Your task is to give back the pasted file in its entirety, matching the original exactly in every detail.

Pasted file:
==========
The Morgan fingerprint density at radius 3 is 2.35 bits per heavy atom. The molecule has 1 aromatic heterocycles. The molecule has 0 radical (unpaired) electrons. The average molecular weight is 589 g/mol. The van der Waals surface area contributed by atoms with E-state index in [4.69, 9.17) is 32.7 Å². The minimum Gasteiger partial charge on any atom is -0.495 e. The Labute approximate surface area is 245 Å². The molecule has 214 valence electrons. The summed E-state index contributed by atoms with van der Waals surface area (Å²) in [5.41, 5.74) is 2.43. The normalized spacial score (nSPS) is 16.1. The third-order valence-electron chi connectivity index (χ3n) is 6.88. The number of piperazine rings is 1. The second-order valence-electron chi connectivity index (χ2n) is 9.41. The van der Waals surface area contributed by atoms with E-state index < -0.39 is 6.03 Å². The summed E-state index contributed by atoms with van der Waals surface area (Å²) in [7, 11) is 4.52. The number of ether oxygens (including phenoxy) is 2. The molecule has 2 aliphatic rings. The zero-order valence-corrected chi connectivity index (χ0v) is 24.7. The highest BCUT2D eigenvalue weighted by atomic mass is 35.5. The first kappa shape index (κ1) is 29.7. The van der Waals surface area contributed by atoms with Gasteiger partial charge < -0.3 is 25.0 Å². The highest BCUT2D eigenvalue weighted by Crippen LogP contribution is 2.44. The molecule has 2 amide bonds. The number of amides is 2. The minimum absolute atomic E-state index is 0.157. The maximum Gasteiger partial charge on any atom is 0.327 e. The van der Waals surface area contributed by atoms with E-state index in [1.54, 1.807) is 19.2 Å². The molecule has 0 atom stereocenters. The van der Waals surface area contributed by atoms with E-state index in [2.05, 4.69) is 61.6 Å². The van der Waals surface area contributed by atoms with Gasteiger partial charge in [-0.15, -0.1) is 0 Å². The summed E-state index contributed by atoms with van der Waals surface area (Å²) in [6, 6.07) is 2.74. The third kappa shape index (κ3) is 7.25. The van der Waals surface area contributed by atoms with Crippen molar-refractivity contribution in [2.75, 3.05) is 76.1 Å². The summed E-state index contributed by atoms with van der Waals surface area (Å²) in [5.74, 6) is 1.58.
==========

The Morgan fingerprint density at radius 3 is 2.35 bits per heavy atom. The molecule has 1 aromatic heterocycles. The molecule has 0 radical (unpaired) electrons. The average molecular weight is 589 g/mol. The van der Waals surface area contributed by atoms with E-state index in [4.69, 9.17) is 32.7 Å². The minimum Gasteiger partial charge on any atom is -0.495 e. The Labute approximate surface area is 245 Å². The molecule has 214 valence electrons. The summed E-state index contributed by atoms with van der Waals surface area (Å²) in [5.41, 5.74) is 2.43. The normalized spacial score (nSPS) is 16.1. The third-order valence-electron chi connectivity index (χ3n) is 6.88. The number of piperazine rings is 1. The second-order valence-electron chi connectivity index (χ2n) is 9.41. The van der Waals surface area contributed by atoms with E-state index < -0.39 is 6.03 Å². The summed E-state index contributed by atoms with van der Waals surface area (Å²) in [7, 11) is 4.52. The number of ether oxygens (including phenoxy) is 2. The molecule has 2 aliphatic rings. The zero-order valence-corrected chi connectivity index (χ0v) is 24.7. The highest BCUT2D eigenvalue weighted by atomic mass is 35.5. The first kappa shape index (κ1) is 29.7. The van der Waals surface area contributed by atoms with Gasteiger partial charge < -0.3 is 25.0 Å². The highest BCUT2D eigenvalue weighted by Crippen LogP contribution is 2.44. The molecule has 2 amide bonds. The number of amides is 2. The minimum absolute atomic E-state index is 0.157. The maximum Gasteiger partial charge on any atom is 0.327 e. The van der Waals surface area contributed by atoms with E-state index in [1.54, 1.807) is 19.2 Å². The molecule has 0 atom stereocenters. The van der Waals surface area contributed by atoms with E-state index in [2.05, 4.69) is 61.6 Å². The van der Waals surface area contributed by atoms with Gasteiger partial charge in [-0.15, -0.1) is 0 Å². The summed E-state index contributed by atoms with van der Waals surface area (Å²) in [6, 6.07) is 2.74. The third kappa shape index (κ3) is 7.25. The van der Waals surface area contributed by atoms with Crippen molar-refractivity contribution in [2.75, 3.05) is 76.1 Å². The summed E-state index contributed by atoms with van der Waals surface area (Å²) in [5.74, 6) is 1.58.